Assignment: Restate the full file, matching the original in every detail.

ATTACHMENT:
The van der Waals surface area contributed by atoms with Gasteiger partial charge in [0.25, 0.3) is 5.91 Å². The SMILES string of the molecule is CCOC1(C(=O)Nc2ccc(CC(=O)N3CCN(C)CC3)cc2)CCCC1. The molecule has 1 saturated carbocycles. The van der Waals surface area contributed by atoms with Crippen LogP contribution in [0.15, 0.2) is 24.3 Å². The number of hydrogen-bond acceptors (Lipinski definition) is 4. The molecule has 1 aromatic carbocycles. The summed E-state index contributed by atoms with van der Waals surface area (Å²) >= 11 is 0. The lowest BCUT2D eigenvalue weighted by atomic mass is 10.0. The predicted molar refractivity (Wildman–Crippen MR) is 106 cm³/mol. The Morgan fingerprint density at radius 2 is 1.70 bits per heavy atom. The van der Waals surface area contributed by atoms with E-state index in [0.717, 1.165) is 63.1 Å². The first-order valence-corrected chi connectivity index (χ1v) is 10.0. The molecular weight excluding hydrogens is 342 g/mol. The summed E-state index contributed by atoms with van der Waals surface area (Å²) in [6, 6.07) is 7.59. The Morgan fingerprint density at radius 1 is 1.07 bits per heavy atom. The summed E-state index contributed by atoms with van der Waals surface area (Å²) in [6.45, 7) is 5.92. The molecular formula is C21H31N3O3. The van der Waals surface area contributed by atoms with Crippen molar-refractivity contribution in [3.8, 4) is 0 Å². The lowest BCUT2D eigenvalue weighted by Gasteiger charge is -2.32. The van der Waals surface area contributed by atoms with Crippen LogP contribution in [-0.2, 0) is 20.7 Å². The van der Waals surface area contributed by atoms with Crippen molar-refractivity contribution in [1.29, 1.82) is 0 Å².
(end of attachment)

The van der Waals surface area contributed by atoms with Gasteiger partial charge in [0.25, 0.3) is 5.91 Å². The SMILES string of the molecule is CCOC1(C(=O)Nc2ccc(CC(=O)N3CCN(C)CC3)cc2)CCCC1. The molecule has 1 saturated carbocycles. The van der Waals surface area contributed by atoms with Crippen LogP contribution in [0.15, 0.2) is 24.3 Å². The number of hydrogen-bond acceptors (Lipinski definition) is 4. The molecule has 1 aromatic carbocycles. The summed E-state index contributed by atoms with van der Waals surface area (Å²) >= 11 is 0. The lowest BCUT2D eigenvalue weighted by atomic mass is 10.0. The predicted molar refractivity (Wildman–Crippen MR) is 106 cm³/mol. The Morgan fingerprint density at radius 2 is 1.70 bits per heavy atom. The van der Waals surface area contributed by atoms with E-state index in [0.717, 1.165) is 63.1 Å². The first-order valence-corrected chi connectivity index (χ1v) is 10.0. The molecular weight excluding hydrogens is 342 g/mol. The summed E-state index contributed by atoms with van der Waals surface area (Å²) in [6, 6.07) is 7.59. The Morgan fingerprint density at radius 1 is 1.07 bits per heavy atom. The summed E-state index contributed by atoms with van der Waals surface area (Å²) in [6.45, 7) is 5.92. The molecular formula is C21H31N3O3. The van der Waals surface area contributed by atoms with Crippen molar-refractivity contribution in [3.8, 4) is 0 Å². The lowest BCUT2D eigenvalue weighted by Gasteiger charge is -2.32. The van der Waals surface area contributed by atoms with Crippen LogP contribution in [-0.2, 0) is 20.7 Å². The van der Waals surface area contributed by atoms with Crippen molar-refractivity contribution in [1.29, 1.82) is 0 Å².